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Pink Floyd Experience stays true to classics


It wasn't the real thing, but it sounded good.

The Pink Floyd Experience brought the massive, arena-fitting Pink Floyd sound to the smaller Kingsbury Hall. But the sound filled the hall and brought some of the classic Pink Floyd tunes to a rock-hungry audience.

Lead guitarist/vocalist Tom Quinn, bassist Gus Beaudoin, vocalist Graham Heath, saxophonist Jesse Molloy, keyboardist John Cox and drummer John Staten played the classic Floyd tunes with accurate interpretations, but also let themselves embellish a bit.

The bass solo during "One of These Days" and the addition to the audience's sing-along verses of "Another Brick in the Wall Part II" during the finale "Run Like Hell" was one of the show's highlights.

The audience was also able to sing the chorus to the acoustic-driven title track to the 1975 album "Wish You Were Here."

While the band played a majority of the Pink Floyd hits such as "Have a Cigar," "Learning to Fly" and "Money," it also reached into the grab bag and pulled out some more obscure works that included the psychedelic offering of "Let There Be More Light" from the 1968 album "A Saucerful of Secrets" and the experimental "Echoes" from the 1971 album "Meddle."

"Time," from the 1973 ?ber-hit album "Dark Side of the Moon," was played without the cavernous percussive introduction. And "Sheep" was played without the spoken interlude, but the audience didn't seem to mind.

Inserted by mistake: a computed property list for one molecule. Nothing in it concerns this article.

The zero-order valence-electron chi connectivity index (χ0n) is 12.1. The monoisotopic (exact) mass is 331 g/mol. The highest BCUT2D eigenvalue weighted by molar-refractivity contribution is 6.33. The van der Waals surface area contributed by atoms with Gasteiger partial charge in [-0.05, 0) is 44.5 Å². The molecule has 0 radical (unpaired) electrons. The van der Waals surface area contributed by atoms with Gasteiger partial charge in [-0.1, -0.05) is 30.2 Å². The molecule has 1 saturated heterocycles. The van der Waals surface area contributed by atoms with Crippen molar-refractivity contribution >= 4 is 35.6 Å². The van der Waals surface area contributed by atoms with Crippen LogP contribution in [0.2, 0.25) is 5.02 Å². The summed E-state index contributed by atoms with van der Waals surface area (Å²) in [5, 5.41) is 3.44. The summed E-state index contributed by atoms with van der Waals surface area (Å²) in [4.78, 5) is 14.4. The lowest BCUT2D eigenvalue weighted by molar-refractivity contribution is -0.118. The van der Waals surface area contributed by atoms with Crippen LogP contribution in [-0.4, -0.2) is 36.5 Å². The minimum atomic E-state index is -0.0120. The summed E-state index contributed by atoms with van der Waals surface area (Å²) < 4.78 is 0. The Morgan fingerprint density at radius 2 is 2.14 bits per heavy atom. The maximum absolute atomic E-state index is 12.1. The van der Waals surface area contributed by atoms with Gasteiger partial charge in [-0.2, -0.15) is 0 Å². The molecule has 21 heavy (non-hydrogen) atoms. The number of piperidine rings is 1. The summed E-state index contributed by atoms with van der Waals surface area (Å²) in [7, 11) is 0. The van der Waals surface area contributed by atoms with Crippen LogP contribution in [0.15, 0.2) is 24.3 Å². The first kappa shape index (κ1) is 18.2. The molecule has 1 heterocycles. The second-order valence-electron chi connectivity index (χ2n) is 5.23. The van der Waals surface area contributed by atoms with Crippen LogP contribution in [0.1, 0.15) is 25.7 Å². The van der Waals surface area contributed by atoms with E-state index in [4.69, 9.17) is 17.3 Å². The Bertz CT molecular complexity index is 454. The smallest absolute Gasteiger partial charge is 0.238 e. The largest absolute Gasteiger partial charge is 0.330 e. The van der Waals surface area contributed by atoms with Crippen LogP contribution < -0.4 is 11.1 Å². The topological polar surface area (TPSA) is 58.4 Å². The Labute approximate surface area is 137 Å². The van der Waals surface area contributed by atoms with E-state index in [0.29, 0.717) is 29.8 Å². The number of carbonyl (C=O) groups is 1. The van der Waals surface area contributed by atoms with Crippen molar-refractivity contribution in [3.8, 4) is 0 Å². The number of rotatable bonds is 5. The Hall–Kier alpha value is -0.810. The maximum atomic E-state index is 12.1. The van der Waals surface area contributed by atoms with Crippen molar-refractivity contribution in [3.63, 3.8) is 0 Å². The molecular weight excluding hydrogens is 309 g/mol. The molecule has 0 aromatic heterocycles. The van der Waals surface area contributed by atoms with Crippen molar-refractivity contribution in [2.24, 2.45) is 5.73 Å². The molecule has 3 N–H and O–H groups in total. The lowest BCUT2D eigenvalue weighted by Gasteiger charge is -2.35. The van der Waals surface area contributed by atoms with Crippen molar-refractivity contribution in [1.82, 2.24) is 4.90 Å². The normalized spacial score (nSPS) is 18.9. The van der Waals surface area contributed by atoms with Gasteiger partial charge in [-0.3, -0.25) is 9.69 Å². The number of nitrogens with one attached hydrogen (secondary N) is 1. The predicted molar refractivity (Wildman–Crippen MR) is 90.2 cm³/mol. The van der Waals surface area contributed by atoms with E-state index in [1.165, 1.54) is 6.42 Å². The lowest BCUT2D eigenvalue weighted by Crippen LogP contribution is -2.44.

The band did its tribute well with "Welcome to the Machine," "Goodbye Blue Sky" and the "Shine On You Crazy Diamond" odyssey piece, during which Quinn and the boys showed off their musicality.

The mix at Kingsbury Hall was loud. In some places the loudness overshadowed some of the intricate nuances of the more acoustic works.

Still, the audience members enjoyed themselves as they pumped their fists or sang along to "Hey You" and "Brain Damage."

Of course, the song that garnered the most reaction was "Comfortably Numb," from the 1979 double album epic "The Wall."

Throughout the evening, colored stage lights, smoke effects and other lights of all shapes were paired with videos that were projected onto the back screen that added visuals to the already theatric performances.

Although there were no inflatable flying pigs (like there are in an official Pink Floyd show), the Pink Floyd Experience was able to carry on.

In fact, PFX, as it is called by fans, mostly let the music be the focus and gave the audience what it wanted.